by Patch O'Furr
Submitted by Fred Patten, Furry’s favorite historian and reviewer.
Fred writes: three or four reviews of furry books that I wrote in 2003 or 2004 have vanished from the Internet. I wrote them for the first version of Watts Martin’s Claw & Quill site, which he has apparently taken down. Here they are back online.
Hoenix, by Ted R. Blasingame.
Morrisville, NC, Dennier Publishing/Lulu, August 2004, trade paperback $12.49 (343 pages).
For about a quarter-century from 1925 to 1950, millions of Americans thrilled to rip-roaring adventure fiction in pulp magazines and movie serials. Best Western, Popular Detective, Doc Savage, Jungle Stories, G-8 and His Battle Aces — there were dozens of them. The colorful locales might change, but most featured steely-jawed adventurers who slugged, slashed or shot their way through innumerable dangers. I loved these when I was a kid.
Ted Blasingame’s galactic adventures would fit in nicely with the works of Edmond Hamilton, Jack Williamson, and L. Ron Hubbard that supposedly were among George Lucas’ inspiration for Star Wars. Blasingame has been writing his adventures of an interstellar freighter spaceship in a galaxy of anthropomorphized animals, on his http://horizon.dennier.com/ website since 1996. Recently he has started publishing them in trade paperback format through the Lulu.com print-on-demand web-publisher. Hoenix is a stand-alone novel in his Blue Horizon universe.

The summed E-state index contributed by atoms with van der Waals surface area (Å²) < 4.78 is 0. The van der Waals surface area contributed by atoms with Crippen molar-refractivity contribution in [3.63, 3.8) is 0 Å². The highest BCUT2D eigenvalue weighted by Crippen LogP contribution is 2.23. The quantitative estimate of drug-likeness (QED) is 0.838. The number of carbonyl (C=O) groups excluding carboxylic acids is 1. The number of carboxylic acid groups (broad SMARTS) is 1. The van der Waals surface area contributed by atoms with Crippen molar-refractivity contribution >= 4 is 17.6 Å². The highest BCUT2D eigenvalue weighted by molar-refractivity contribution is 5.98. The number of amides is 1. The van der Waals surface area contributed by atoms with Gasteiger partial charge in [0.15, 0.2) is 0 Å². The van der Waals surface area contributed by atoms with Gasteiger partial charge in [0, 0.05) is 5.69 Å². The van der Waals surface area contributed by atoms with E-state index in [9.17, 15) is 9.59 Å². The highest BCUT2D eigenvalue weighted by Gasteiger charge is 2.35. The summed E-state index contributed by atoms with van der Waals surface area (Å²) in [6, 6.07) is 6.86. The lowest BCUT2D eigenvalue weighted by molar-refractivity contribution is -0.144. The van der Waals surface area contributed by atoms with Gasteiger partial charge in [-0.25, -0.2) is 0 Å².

A wolf regains consciousness at the bottom of a deep well next to the skeleton of another canine. He has been savagely beaten and left for dead. He has almost complete amnesia. Next to him and the skeleton are a suitcase containing clothes with a sales receipt to Aramis Thorne, some rations, and a crate of rotting bags of ancient gold coins — millions of credits’ worth. The well is in a deserted primitive city, uninhabited for centuries but with signs of having been recently looted. After hiding most of the gold, the wolf discovers that he subconsciously has enough survival skills to live through an arduous desert trek, and to face down a band of thieving fennec nomads who abruptly back off when he uses the Thorne name. “Nobody crosses Captain Thorne…” “Heard you were dead… It’s all over Castelrosso…”